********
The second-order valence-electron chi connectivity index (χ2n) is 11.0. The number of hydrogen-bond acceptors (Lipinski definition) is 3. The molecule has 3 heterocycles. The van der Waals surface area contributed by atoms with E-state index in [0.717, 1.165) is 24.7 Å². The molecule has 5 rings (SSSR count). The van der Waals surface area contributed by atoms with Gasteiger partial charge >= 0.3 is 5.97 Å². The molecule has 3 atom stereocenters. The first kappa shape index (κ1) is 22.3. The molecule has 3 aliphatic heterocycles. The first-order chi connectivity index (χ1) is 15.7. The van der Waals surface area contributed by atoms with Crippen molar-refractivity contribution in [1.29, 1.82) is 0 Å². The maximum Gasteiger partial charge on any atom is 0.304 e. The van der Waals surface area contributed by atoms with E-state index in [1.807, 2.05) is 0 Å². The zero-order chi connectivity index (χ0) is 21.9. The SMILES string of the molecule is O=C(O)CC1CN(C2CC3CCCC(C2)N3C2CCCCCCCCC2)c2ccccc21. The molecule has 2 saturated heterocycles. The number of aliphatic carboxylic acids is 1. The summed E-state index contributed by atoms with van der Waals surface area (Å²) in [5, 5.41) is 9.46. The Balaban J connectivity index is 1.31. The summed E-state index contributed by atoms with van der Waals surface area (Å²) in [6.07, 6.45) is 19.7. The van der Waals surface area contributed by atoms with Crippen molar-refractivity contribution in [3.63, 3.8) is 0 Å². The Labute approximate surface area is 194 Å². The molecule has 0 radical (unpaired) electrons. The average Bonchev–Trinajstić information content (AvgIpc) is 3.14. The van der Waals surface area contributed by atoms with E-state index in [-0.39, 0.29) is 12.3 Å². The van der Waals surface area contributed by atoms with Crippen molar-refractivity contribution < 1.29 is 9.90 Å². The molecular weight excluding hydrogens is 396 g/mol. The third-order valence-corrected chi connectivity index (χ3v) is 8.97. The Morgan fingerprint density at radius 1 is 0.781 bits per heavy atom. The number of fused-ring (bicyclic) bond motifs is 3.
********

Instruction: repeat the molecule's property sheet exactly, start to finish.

The second-order valence-electron chi connectivity index (χ2n) is 11.0. The number of hydrogen-bond acceptors (Lipinski definition) is 3. The molecule has 3 heterocycles. The van der Waals surface area contributed by atoms with E-state index in [0.717, 1.165) is 24.7 Å². The molecule has 5 rings (SSSR count). The van der Waals surface area contributed by atoms with Gasteiger partial charge >= 0.3 is 5.97 Å². The molecule has 3 atom stereocenters. The first kappa shape index (κ1) is 22.3. The molecule has 3 aliphatic heterocycles. The first-order chi connectivity index (χ1) is 15.7. The van der Waals surface area contributed by atoms with Crippen molar-refractivity contribution in [1.29, 1.82) is 0 Å². The maximum Gasteiger partial charge on any atom is 0.304 e. The van der Waals surface area contributed by atoms with E-state index in [1.807, 2.05) is 0 Å². The zero-order chi connectivity index (χ0) is 21.9. The SMILES string of the molecule is O=C(O)CC1CN(C2CC3CCCC(C2)N3C2CCCCCCCCC2)c2ccccc21. The molecule has 2 saturated heterocycles. The number of aliphatic carboxylic acids is 1. The summed E-state index contributed by atoms with van der Waals surface area (Å²) in [5, 5.41) is 9.46. The Balaban J connectivity index is 1.31. The summed E-state index contributed by atoms with van der Waals surface area (Å²) in [6.07, 6.45) is 19.7. The van der Waals surface area contributed by atoms with Crippen molar-refractivity contribution in [3.63, 3.8) is 0 Å². The Labute approximate surface area is 194 Å². The molecule has 0 radical (unpaired) electrons. The average Bonchev–Trinajstić information content (AvgIpc) is 3.14. The van der Waals surface area contributed by atoms with E-state index in [-0.39, 0.29) is 12.3 Å². The van der Waals surface area contributed by atoms with Crippen molar-refractivity contribution < 1.29 is 9.90 Å². The molecular weight excluding hydrogens is 396 g/mol. The third-order valence-corrected chi connectivity index (χ3v) is 8.97. The Morgan fingerprint density at radius 1 is 0.781 bits per heavy atom. The number of fused-ring (bicyclic) bond motifs is 3.